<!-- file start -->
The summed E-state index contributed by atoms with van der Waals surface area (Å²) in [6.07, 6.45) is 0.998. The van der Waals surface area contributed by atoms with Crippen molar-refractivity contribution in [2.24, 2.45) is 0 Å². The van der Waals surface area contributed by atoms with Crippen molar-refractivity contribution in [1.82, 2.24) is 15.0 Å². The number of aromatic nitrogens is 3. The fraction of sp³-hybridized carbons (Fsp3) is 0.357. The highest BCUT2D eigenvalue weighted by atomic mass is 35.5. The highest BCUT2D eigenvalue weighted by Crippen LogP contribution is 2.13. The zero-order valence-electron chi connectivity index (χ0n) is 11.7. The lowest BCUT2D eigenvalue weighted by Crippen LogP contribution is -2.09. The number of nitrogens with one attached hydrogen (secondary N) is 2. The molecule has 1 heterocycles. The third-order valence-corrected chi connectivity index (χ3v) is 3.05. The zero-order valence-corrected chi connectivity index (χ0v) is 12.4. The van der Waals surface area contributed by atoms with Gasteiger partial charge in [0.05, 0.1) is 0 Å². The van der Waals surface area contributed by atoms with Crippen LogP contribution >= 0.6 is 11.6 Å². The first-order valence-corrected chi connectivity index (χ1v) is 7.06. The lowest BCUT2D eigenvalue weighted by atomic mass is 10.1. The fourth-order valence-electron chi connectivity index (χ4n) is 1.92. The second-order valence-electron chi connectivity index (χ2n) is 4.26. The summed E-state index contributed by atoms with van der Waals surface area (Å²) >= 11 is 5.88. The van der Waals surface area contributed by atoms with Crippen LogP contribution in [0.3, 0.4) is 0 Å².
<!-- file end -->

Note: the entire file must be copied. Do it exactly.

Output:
The summed E-state index contributed by atoms with van der Waals surface area (Å²) in [6.07, 6.45) is 0.998. The van der Waals surface area contributed by atoms with Crippen molar-refractivity contribution in [2.24, 2.45) is 0 Å². The van der Waals surface area contributed by atoms with Crippen molar-refractivity contribution in [1.82, 2.24) is 15.0 Å². The number of aromatic nitrogens is 3. The fraction of sp³-hybridized carbons (Fsp3) is 0.357. The highest BCUT2D eigenvalue weighted by atomic mass is 35.5. The highest BCUT2D eigenvalue weighted by Crippen LogP contribution is 2.13. The zero-order valence-electron chi connectivity index (χ0n) is 11.7. The lowest BCUT2D eigenvalue weighted by Crippen LogP contribution is -2.09. The number of nitrogens with one attached hydrogen (secondary N) is 2. The molecule has 1 heterocycles. The third-order valence-corrected chi connectivity index (χ3v) is 3.05. The zero-order valence-corrected chi connectivity index (χ0v) is 12.4. The van der Waals surface area contributed by atoms with Gasteiger partial charge in [0.05, 0.1) is 0 Å². The van der Waals surface area contributed by atoms with Crippen LogP contribution >= 0.6 is 11.6 Å². The first-order valence-corrected chi connectivity index (χ1v) is 7.06. The lowest BCUT2D eigenvalue weighted by atomic mass is 10.1. The fourth-order valence-electron chi connectivity index (χ4n) is 1.92. The second-order valence-electron chi connectivity index (χ2n) is 4.26. The summed E-state index contributed by atoms with van der Waals surface area (Å²) >= 11 is 5.88. The van der Waals surface area contributed by atoms with Crippen LogP contribution in [0.3, 0.4) is 0 Å².